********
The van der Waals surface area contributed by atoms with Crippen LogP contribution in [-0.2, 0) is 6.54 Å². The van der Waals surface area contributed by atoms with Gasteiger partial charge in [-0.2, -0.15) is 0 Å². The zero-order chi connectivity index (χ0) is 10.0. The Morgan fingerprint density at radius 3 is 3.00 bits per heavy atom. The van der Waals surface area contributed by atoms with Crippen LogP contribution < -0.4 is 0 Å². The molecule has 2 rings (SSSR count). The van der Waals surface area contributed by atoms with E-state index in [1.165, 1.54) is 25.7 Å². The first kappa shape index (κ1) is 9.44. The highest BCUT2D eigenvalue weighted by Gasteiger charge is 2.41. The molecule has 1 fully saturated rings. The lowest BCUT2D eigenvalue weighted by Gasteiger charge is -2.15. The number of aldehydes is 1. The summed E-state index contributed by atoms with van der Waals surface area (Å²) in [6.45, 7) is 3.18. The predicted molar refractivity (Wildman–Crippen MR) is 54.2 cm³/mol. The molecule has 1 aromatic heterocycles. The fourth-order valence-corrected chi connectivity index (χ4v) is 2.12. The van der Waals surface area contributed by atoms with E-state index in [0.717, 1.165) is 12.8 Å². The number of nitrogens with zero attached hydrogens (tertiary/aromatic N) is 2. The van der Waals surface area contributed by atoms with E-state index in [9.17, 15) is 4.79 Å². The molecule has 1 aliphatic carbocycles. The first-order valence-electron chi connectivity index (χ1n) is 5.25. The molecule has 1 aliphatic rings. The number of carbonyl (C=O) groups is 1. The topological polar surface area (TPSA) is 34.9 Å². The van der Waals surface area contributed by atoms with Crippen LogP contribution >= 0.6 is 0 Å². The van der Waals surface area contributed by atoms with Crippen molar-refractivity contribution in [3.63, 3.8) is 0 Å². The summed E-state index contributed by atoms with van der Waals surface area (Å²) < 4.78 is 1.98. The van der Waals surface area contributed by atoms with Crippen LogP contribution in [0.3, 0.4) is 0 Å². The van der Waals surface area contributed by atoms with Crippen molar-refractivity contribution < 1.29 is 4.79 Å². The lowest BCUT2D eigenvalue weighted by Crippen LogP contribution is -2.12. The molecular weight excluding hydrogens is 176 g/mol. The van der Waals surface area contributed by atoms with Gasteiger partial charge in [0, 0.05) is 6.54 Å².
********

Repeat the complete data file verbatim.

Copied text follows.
The van der Waals surface area contributed by atoms with Crippen LogP contribution in [-0.2, 0) is 6.54 Å². The van der Waals surface area contributed by atoms with Gasteiger partial charge in [-0.2, -0.15) is 0 Å². The zero-order chi connectivity index (χ0) is 10.0. The Morgan fingerprint density at radius 3 is 3.00 bits per heavy atom. The van der Waals surface area contributed by atoms with Crippen LogP contribution < -0.4 is 0 Å². The molecule has 2 rings (SSSR count). The van der Waals surface area contributed by atoms with E-state index in [1.165, 1.54) is 25.7 Å². The first kappa shape index (κ1) is 9.44. The highest BCUT2D eigenvalue weighted by Gasteiger charge is 2.41. The molecule has 1 fully saturated rings. The lowest BCUT2D eigenvalue weighted by Gasteiger charge is -2.15. The number of aldehydes is 1. The summed E-state index contributed by atoms with van der Waals surface area (Å²) in [6.45, 7) is 3.18. The predicted molar refractivity (Wildman–Crippen MR) is 54.2 cm³/mol. The molecule has 1 aromatic heterocycles. The fourth-order valence-corrected chi connectivity index (χ4v) is 2.12. The van der Waals surface area contributed by atoms with E-state index in [0.717, 1.165) is 12.8 Å². The number of nitrogens with zero attached hydrogens (tertiary/aromatic N) is 2. The van der Waals surface area contributed by atoms with E-state index in [9.17, 15) is 4.79 Å². The molecule has 1 aliphatic carbocycles. The first-order valence-electron chi connectivity index (χ1n) is 5.25. The molecule has 1 aliphatic rings. The number of carbonyl (C=O) groups is 1. The topological polar surface area (TPSA) is 34.9 Å². The van der Waals surface area contributed by atoms with Crippen LogP contribution >= 0.6 is 0 Å². The van der Waals surface area contributed by atoms with Crippen molar-refractivity contribution in [3.63, 3.8) is 0 Å². The summed E-state index contributed by atoms with van der Waals surface area (Å²) < 4.78 is 1.98. The van der Waals surface area contributed by atoms with Crippen LogP contribution in [0.3, 0.4) is 0 Å². The van der Waals surface area contributed by atoms with Crippen molar-refractivity contribution < 1.29 is 4.79 Å². The lowest BCUT2D eigenvalue weighted by Crippen LogP contribution is -2.12. The molecular weight excluding hydrogens is 176 g/mol. The van der Waals surface area contributed by atoms with Gasteiger partial charge in [0, 0.05) is 6.54 Å².